Blowing in the Wind

Posted by George Hamlin
on Friday, November 4, 2022

Most people have a favorite season; mine is Autumn.  In the Shenandoah Valley, where I live now, this is often a beautiful time of year: pleasant temperatures, numerous sunny days, and, of course, fall foliage.  The colorful intensity of the latter can vary significantly from year to year, with some annual iterations achieving only a degree of blandness, but a) any fall foliage is worth considering, in my opinion, and b) it may be several years into the future before optimal conditions arrive, so use what’s presented this year.

Still, after the seemingly endless greens of summer, the change is most welcome.  We don’t typically see many of the bright red trees viewed further north, particularly in New England, but there are lots of deciduous trees in this area that turn various shades of yellow and orange, along with a few more that have a less exciting brown hue.

If you’re a photographer, the trick becomes finding suitable venues to incorporate this chromatic change  with the proper combination of railroad, colorful leaves, appropriate light, and (wait for it, because waiting will literally become one of your primary-- at the risk of an oxymoron -- activities) a moving train to complement the other factors.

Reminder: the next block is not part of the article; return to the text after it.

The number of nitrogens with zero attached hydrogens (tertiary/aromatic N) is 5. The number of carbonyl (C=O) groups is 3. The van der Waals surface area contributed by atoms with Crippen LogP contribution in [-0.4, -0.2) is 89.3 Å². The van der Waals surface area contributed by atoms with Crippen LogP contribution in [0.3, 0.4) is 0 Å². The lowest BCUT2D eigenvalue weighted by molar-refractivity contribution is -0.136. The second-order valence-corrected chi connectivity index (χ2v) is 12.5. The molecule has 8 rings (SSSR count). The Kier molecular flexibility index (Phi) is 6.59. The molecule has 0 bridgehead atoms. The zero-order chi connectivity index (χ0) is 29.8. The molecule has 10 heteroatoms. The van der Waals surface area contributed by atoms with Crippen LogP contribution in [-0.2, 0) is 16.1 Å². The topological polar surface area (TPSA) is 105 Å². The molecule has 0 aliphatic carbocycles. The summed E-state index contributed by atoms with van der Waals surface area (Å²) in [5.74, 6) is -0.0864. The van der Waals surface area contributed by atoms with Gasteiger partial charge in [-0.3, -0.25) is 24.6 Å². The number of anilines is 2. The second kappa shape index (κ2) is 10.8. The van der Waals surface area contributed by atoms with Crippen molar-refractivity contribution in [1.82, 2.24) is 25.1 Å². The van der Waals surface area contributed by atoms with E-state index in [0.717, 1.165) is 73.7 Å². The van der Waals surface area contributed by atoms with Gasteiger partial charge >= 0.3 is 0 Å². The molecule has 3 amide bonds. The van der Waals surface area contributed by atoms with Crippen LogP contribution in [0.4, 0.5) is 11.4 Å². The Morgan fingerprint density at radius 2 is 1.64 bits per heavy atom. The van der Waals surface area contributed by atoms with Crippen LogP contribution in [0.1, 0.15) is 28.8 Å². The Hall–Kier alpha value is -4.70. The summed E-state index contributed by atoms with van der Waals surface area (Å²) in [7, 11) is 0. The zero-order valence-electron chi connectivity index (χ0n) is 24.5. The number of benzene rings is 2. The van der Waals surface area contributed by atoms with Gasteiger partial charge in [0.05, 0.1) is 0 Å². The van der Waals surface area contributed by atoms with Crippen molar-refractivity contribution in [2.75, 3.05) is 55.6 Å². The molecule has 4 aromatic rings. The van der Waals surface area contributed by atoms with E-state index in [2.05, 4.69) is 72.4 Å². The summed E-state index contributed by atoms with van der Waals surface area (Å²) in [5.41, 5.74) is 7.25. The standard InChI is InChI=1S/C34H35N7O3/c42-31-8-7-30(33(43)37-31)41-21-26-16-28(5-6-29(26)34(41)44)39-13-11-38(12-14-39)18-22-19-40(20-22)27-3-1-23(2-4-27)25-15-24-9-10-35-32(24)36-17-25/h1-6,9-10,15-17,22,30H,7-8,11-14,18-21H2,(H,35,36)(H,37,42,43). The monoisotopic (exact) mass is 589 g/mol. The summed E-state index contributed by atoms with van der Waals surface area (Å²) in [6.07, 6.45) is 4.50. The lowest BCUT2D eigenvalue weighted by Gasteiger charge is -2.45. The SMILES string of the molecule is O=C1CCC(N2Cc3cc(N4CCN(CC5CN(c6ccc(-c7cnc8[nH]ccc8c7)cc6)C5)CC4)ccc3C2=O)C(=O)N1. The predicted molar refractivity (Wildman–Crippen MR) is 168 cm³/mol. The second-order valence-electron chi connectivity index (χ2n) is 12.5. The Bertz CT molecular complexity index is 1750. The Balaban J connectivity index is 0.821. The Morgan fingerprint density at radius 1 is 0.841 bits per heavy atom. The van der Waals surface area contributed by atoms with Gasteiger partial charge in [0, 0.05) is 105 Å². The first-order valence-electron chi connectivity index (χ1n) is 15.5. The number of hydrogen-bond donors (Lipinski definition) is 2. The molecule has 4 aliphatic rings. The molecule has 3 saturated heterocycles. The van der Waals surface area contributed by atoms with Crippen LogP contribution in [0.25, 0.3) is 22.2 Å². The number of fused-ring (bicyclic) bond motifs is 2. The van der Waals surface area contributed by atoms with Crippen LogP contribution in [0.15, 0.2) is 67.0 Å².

Once you’ve accomplished what I’ll term a “base” shot at a particular location, it’s worth considering a higher-level-of difficulty shot, as well.  Typically, peak foliage (in terms of color) doesn’t last long; often, different types of trees at a location are at different stages of color change, sometimes with bright fall colors adjacent to still-summery green, sometimes even on an individual tree.

Late in the game, there’s another opportunity that presents itself.  For a while at peak color, trains pass by the trees with only a modest number of leaves dropping to the ground in the slipstream; eventually, however, this becomes more frequent.  As the process continues, however, more and more leaves depart the tree they’ve lived on since the spring, and make their one-way free-fall exit to the ground.  This also has the effect of creating a colorful “carpet” beneath the tree, which is also worth capturing, especially if it’s not in your yard which will have to be raked…

Depicting this process in a photo is worth trying.  There is a fine line between a nice carpet under the tree and sufficient leaves still on the branches so that it doesn’t look like the onset of “stick season” has arrived.  Thus, visits on multiple days may be necessary, along with the horrifying thought that a rain and/or windstorm may prove to be more efficient at leaf removal before you are able to capture the process with a typical passing train.

Fortunately, everything came together for me at Boyce, Virginia on the afternoon of November 4, 2022.  The sun was out; leaf conditions were sufficient both above and below; and Norfolk Southern intermodal train 27A (Rutherford, Pennsylvania to Atlanta, Georgia) showed up with sufficient forward momentum to induce some leaves to make their swan song performance of the year.

And yes, it wasn’t the first day this week that I’d been to this location, but in my mind, it definitely was the best, in terms of being able to declare to self, “mission accomplished”.  To channel a popular song of the early 1960s, “How many days must a photographer show up, before they call them a success”?  The answer, my friends, is in the title.

Photo by George W. Hamlin

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